I know it's hard but he is a grown man now. This is how I feel- regardless of what kind of childhood we had, when we reach adulthood we have a moral and financial obligation to ourselves first and then our family and then our country. Your son is now responsible for himself and the first thing you have to do is be an example of the kind of adult you want him to be. Put your own wellness first- physical, emotional, and spiritual. Get yourself right first- deal with your childhood, your issues, your future. Be the person you want him to become.

The prision has services for family members to help them understand how best to help him. Take advantage of them. Spend time with him and share positive things about your life and his family (it's a bit like being a military spouse- you don't tell soldiers the bad stuff cause they have enough stress and you want them to focus on staying healthy where they are).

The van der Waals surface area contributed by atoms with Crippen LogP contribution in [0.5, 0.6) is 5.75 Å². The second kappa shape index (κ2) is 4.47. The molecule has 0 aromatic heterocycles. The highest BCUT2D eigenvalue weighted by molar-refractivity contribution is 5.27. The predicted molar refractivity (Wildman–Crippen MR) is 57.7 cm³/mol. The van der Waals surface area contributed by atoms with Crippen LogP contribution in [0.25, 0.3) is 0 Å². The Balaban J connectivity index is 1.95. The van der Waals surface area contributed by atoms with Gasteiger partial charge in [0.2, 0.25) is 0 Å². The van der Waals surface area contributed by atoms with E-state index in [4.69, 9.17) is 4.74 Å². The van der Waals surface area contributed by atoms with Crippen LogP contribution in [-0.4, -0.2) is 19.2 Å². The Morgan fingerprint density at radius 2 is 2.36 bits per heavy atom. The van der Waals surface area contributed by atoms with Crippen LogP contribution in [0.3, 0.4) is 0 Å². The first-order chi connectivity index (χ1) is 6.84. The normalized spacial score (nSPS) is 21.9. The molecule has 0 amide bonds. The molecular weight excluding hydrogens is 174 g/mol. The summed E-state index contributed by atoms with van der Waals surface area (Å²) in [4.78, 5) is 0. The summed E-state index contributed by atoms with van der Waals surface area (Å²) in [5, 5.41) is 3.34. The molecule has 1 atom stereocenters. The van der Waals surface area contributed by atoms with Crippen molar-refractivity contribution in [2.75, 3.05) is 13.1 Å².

Work with him to plan his future in GREAT DETAIL. Start by trying to get him into an academic goal (prision has school). Get a three ring binder and open it up and title the first page "Day One.' Now begin outlining a plan in detail on what is going to happen each day for the first year he is out. It's a project you do a little at a time each visit. This will keep his eye on the future and begin to give him hope that when he gets out he just has to follow this plan. Get creative- put in a pic of the people he will see the first week, get a brochure from a school or job site, put in a reciepe for his favorite meal, get a pic of the place he will go to see his probation officer, put in pics of women and kids (cause when he gets straight, he could have a family). As you go along, find more stuff to write and put in his book. Share it only with him!

Good luck dear! Jude